Mount St. Helens vented more steam Monday as new thermal images revealed that parts of the lava dome in its crater are piping hot, a sign that magma continues to rise within the volcano.
Scientists said an area on the south side of the old dome, where a large uplift of rock has been growing, now appears perforated as if magma has been hammering at the surface.
"The magma is not just pushing up but pushing out," John Pallister, a U.S. Geological Survey geologist, said at a news conference. He said scientists believe the magma is less than a half-mile below the surface.
Fast-moving magma would cause greater concern because explosive gases would not have time to dissipate. A team in Denver is evaluating aerial photos to gauge how quickly the magma is rising.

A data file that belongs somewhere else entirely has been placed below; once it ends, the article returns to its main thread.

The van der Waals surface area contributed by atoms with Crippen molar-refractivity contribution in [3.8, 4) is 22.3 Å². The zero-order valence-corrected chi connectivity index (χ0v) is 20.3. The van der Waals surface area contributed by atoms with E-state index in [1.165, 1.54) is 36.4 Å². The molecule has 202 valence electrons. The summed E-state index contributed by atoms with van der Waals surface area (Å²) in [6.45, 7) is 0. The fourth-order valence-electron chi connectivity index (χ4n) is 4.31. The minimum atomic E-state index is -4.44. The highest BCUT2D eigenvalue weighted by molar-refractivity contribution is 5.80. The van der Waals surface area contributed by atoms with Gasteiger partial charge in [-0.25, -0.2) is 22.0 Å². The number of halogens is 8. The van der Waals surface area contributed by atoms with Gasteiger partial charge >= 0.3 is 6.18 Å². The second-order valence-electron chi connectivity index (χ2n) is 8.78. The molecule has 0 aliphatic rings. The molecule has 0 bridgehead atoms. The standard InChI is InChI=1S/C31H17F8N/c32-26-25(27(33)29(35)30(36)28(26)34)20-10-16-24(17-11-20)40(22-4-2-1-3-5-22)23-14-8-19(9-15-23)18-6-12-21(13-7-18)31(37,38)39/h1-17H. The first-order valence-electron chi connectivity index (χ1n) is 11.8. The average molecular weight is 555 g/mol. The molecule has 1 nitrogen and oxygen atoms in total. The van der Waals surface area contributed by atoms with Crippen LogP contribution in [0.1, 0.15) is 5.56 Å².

The alert level remains at "volcano advisory," but scientists have said an eruption could occur with very little warning.
Pallister said the most likely scenario remains an explosion with a few inches of ash spreading within a 10-mile radius of the crater. Such an event could happen in days, weeks or months -- or not at all, he said.
Scientists believe the chances are slim of a larger eruption such as the one on May 18, 1980, that killed 57 people. But Pallister was cautious nonetheless.
"I'm a fairly conservative guy, and I don't like a one in 10 chance," he said.
Any eruption would likely be vertical instead of the devastating horizontal blast that leveled old-growth trees for miles in 1980.
Willie Scott, a U.S. Geological Survey geologist, said earlier Monday that temperatures in some spots on the dome surface could be as high as 400 to 570 degrees Fahrenheit.
Scientists could not get precise temperatures for the hottest parts of the lava dome -- on the south side -- because the instruments were not calibrated high enough, said Jeff Wynn, chief scientist for volcano hazards at the USGS's Cascades Volcano Observatory.
"They didn't expect it to get that hot," Wynn said.